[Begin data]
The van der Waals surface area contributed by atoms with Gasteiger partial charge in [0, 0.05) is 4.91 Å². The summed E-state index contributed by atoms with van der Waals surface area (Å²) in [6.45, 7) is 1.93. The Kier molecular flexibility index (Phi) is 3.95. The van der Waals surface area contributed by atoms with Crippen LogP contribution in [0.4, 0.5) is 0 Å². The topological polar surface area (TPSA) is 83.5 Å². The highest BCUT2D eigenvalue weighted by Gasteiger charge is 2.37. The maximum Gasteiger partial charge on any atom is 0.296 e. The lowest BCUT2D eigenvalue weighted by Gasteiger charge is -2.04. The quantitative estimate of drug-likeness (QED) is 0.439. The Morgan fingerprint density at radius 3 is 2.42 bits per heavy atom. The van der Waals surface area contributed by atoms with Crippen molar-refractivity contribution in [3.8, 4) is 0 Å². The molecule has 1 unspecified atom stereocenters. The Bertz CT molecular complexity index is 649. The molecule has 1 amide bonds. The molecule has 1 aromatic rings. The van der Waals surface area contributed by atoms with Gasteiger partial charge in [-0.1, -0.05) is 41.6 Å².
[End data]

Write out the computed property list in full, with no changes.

The van der Waals surface area contributed by atoms with Gasteiger partial charge in [0, 0.05) is 4.91 Å². The summed E-state index contributed by atoms with van der Waals surface area (Å²) in [6.45, 7) is 1.93. The Kier molecular flexibility index (Phi) is 3.95. The van der Waals surface area contributed by atoms with Crippen LogP contribution in [0.4, 0.5) is 0 Å². The topological polar surface area (TPSA) is 83.5 Å². The highest BCUT2D eigenvalue weighted by Gasteiger charge is 2.37. The maximum Gasteiger partial charge on any atom is 0.296 e. The lowest BCUT2D eigenvalue weighted by Gasteiger charge is -2.04. The quantitative estimate of drug-likeness (QED) is 0.439. The Morgan fingerprint density at radius 3 is 2.42 bits per heavy atom. The van der Waals surface area contributed by atoms with Crippen molar-refractivity contribution in [3.8, 4) is 0 Å². The molecule has 1 unspecified atom stereocenters. The Bertz CT molecular complexity index is 649. The molecule has 1 amide bonds. The molecule has 1 aromatic rings. The van der Waals surface area contributed by atoms with Gasteiger partial charge in [-0.1, -0.05) is 41.6 Å².